By Bob Hildreth

Veterans are one of the least known demographics suffering under the weight of student loans. Poor data collection coupled with the myth that the Post-GI Bill adequately covers college costs are to blame. A decade in which benefits have increased by 300% have proven insufficient to keep veterans out of debt, default, and lack of  degree attainment.

Estimates show that, in 2012, 41 percent of veterans borrowed about $26,000 for their college education. What makes this statistic more problematic is that a majority of veterans attend low-performing schools (see below graph) and have low graduation rates, which all contribute to their inability to repay their debt.


Our traditional higher education institutions have been unable to provide programs that fit Veterans’ needs or schedules. Veterans are mostly adult learners with jobs and/or families. Attracted by the federal dollars they bring with the generous post-GI bill, for-profit colleges have quickly filled the gap and are known to lead aggressive and sometimes deceptive recruitment tactics that target Veterans specifically. More interested in the revenue they generate and less with the education they provide, these schools are known to have low graduation rates and worthless degrees. Data show that 41 percent of Post-9/11 Veterans Benefits went to students in the for-profit sector.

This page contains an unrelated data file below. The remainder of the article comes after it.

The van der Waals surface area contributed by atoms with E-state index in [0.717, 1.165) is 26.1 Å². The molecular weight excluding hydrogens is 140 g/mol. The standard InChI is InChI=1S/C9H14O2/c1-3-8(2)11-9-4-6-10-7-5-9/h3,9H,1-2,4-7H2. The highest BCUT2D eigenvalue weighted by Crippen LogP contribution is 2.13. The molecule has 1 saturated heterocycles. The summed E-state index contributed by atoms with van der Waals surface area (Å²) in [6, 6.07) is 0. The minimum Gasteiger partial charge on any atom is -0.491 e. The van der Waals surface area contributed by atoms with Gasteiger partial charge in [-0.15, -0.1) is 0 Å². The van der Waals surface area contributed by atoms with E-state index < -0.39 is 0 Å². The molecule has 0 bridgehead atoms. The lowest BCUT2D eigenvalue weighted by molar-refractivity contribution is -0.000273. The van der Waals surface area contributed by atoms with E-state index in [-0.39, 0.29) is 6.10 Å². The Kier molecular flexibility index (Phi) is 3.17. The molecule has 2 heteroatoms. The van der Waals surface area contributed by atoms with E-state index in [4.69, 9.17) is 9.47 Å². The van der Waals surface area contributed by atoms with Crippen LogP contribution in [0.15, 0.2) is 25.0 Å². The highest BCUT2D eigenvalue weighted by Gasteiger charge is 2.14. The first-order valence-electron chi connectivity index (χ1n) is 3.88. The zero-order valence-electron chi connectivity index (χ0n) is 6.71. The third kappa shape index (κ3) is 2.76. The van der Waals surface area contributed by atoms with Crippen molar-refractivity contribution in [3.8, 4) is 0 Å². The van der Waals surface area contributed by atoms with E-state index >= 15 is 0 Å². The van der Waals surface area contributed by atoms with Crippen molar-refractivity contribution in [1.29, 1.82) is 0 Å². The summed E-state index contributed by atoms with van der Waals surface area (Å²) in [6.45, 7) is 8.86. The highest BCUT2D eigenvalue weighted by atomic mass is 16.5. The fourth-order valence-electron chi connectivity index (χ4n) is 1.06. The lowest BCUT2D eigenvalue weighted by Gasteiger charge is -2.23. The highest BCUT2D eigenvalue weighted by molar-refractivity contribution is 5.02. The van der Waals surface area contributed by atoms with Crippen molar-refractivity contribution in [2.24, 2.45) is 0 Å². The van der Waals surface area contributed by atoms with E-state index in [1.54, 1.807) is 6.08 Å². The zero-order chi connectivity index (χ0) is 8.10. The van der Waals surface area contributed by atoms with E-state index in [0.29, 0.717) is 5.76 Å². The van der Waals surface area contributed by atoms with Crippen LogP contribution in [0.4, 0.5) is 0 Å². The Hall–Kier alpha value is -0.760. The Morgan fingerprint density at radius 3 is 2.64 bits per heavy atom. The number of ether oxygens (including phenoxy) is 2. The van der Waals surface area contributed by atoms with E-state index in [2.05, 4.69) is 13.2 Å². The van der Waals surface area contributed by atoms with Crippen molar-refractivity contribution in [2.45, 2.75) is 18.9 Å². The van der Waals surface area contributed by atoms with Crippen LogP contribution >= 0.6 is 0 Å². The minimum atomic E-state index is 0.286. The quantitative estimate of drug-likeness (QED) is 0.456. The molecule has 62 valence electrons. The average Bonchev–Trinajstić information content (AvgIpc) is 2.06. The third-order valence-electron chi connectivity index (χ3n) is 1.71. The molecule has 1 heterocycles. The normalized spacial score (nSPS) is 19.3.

With no or low-quality degrees, veterans are struggling with their student loans. Data shows that only 50 percent of Veterans are paying their debt on time. For those who attended for profit schools, 33 percent have defaulted.

What can be done? States should provide incentives for colleges to offer loan free packages to Veterans. At the Federal level, the government should convert any borrowing requirement under FASFA to a grant for veterans. Regardless of their time served, all soldiers should be eligible for full GI Bill education   benefits. We owe it to our veterans who sacrificed in service to our nation!